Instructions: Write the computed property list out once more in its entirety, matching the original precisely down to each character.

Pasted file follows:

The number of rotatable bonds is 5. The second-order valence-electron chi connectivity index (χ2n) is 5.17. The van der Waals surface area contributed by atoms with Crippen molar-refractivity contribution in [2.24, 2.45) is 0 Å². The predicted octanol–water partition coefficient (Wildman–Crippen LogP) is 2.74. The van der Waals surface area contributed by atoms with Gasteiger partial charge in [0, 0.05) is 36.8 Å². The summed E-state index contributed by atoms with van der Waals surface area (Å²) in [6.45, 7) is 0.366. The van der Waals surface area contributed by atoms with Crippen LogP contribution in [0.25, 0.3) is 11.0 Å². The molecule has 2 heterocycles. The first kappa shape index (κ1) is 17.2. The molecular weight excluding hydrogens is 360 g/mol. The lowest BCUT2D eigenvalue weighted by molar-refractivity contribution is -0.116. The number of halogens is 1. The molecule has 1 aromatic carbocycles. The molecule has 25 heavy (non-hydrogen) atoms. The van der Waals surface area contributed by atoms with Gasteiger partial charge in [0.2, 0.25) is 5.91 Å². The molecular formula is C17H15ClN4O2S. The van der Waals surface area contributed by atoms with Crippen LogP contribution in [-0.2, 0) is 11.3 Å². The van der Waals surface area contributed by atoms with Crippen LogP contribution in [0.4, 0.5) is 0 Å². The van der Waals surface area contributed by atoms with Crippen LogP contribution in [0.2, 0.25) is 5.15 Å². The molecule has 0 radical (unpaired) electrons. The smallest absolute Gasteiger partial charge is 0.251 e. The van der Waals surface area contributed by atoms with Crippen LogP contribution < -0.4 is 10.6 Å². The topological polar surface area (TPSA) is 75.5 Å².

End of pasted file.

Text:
The number of rotatable bonds is 5. The second-order valence-electron chi connectivity index (χ2n) is 5.17. The van der Waals surface area contributed by atoms with Crippen molar-refractivity contribution in [2.24, 2.45) is 0 Å². The predicted octanol–water partition coefficient (Wildman–Crippen LogP) is 2.74. The van der Waals surface area contributed by atoms with Gasteiger partial charge in [0, 0.05) is 36.8 Å². The summed E-state index contributed by atoms with van der Waals surface area (Å²) in [6.45, 7) is 0.366. The van der Waals surface area contributed by atoms with Crippen LogP contribution in [0.25, 0.3) is 11.0 Å². The molecule has 2 heterocycles. The first kappa shape index (κ1) is 17.2. The molecular weight excluding hydrogens is 360 g/mol. The lowest BCUT2D eigenvalue weighted by molar-refractivity contribution is -0.116. The number of halogens is 1. The molecule has 1 aromatic carbocycles. The molecule has 25 heavy (non-hydrogen) atoms. The van der Waals surface area contributed by atoms with Gasteiger partial charge in [0.2, 0.25) is 5.91 Å². The molecular formula is C17H15ClN4O2S. The van der Waals surface area contributed by atoms with Crippen LogP contribution in [-0.2, 0) is 11.3 Å². The van der Waals surface area contributed by atoms with Crippen LogP contribution in [0.4, 0.5) is 0 Å². The van der Waals surface area contributed by atoms with Crippen LogP contribution in [0.2, 0.25) is 5.15 Å². The molecule has 0 radical (unpaired) electrons. The smallest absolute Gasteiger partial charge is 0.251 e. The van der Waals surface area contributed by atoms with Crippen LogP contribution < -0.4 is 10.6 Å². The topological polar surface area (TPSA) is 75.5 Å².